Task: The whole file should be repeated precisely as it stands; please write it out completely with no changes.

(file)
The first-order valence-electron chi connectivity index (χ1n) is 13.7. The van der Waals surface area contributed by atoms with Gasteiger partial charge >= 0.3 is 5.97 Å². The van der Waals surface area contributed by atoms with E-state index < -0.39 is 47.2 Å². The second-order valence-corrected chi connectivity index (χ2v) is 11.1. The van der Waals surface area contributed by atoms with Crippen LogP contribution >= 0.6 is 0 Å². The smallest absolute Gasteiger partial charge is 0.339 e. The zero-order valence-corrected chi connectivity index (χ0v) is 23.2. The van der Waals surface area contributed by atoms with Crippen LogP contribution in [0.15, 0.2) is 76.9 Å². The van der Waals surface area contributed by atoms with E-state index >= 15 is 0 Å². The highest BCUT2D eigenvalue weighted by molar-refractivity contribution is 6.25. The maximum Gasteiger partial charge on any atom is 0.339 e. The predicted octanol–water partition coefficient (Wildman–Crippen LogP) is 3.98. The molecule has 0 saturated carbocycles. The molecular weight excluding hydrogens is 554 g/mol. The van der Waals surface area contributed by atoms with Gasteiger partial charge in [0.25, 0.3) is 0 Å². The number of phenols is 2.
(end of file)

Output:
The first-order valence-electron chi connectivity index (χ1n) is 13.7. The van der Waals surface area contributed by atoms with Gasteiger partial charge >= 0.3 is 5.97 Å². The van der Waals surface area contributed by atoms with E-state index < -0.39 is 47.2 Å². The second-order valence-corrected chi connectivity index (χ2v) is 11.1. The van der Waals surface area contributed by atoms with Crippen LogP contribution >= 0.6 is 0 Å². The smallest absolute Gasteiger partial charge is 0.339 e. The zero-order valence-corrected chi connectivity index (χ0v) is 23.2. The van der Waals surface area contributed by atoms with Crippen LogP contribution in [0.15, 0.2) is 76.9 Å². The van der Waals surface area contributed by atoms with E-state index >= 15 is 0 Å². The highest BCUT2D eigenvalue weighted by molar-refractivity contribution is 6.25. The maximum Gasteiger partial charge on any atom is 0.339 e. The predicted octanol–water partition coefficient (Wildman–Crippen LogP) is 3.98. The molecule has 0 saturated carbocycles. The molecular weight excluding hydrogens is 554 g/mol. The van der Waals surface area contributed by atoms with Gasteiger partial charge in [0.25, 0.3) is 0 Å². The number of phenols is 2.